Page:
The differences in crowd sizes all stem from the differences between Sydney and Melboune as cities. Melbourne CBD is located close(ish) to the geographical center of the city, while Sydney sprawls much further outwards with the city's sporting teams reflecting this. Compare the geographic spread of Sydney NRL teams compared to Melbourne AFL teams. Melbourne can service the entire city with teams in from inner city suburbs, Sydney can't. Glebe, Annandale, Newtown and Ashfield (old school Western Suburbs) all died as the city's population spread out.
Because AFL clubs are centralized, resources can be pumped into a few (2) centralized stadiums,but the same is near impossible for Sydney. How can you convince a major population center they represent a region if they play their games 45 minutes away? So you need more stadiums which cost more to maintain and will inevitably be of a lower quality. It's doesn't help when new stadiums get hijacked by rival codes to be "multi purpose" (aka **** for rectangular sports) but that's another issue.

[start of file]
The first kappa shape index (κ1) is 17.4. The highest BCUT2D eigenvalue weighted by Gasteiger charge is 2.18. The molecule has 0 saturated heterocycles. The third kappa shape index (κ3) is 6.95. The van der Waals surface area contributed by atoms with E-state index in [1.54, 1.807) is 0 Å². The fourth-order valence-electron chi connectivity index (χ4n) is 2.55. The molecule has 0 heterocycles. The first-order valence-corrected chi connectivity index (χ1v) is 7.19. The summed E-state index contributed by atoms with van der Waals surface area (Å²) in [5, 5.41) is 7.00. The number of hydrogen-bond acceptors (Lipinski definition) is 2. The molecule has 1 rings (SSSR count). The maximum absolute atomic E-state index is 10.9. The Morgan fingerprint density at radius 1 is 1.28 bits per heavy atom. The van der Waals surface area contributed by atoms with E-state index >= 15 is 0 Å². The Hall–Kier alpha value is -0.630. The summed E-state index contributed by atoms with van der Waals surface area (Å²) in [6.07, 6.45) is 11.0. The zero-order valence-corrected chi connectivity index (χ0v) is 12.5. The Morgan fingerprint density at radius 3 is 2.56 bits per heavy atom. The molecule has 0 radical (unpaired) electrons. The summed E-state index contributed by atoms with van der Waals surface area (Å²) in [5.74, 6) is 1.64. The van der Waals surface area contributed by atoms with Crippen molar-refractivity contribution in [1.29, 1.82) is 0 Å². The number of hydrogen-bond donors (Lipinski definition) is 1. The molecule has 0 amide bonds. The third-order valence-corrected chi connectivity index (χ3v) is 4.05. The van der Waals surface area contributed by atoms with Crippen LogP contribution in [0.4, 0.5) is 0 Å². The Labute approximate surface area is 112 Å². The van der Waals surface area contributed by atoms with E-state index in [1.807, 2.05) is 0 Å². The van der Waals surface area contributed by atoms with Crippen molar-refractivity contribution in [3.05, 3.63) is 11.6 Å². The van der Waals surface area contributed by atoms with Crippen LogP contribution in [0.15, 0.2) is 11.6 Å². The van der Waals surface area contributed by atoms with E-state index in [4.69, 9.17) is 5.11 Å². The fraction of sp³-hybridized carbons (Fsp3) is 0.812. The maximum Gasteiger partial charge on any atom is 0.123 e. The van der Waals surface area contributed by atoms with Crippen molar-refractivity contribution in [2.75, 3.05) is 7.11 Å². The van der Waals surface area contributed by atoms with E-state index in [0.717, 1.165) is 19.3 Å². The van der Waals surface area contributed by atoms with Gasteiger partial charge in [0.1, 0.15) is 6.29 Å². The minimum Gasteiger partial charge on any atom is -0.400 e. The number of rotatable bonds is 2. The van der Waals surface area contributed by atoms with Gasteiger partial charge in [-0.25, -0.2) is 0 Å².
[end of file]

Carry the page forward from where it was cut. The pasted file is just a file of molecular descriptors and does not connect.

So you have more stadiums, smaller and further away from each other but teams that truly do represent a region which is important in a city that is a collection of wildly varying population centers. Penrith bears little resemblance to Cabramatta which bears little remblance to the Hills which looks nothing like Auburn which in turn looks nothing like Cronulla. When you travel to watch your team you truly get a sense of entering enemy territory. Yeah you get smaller crowds but there's a connection to the culture of the city that wouldn't exist if we were all figurative franchises playing in a soulless concrete wasteland like Olympic Park.
So when some Victorian comes along and proclaims "just increase crowds mate", "it's not that simple" is merely the most patient of a plethora of possible responses. The others mostly involve asterisks.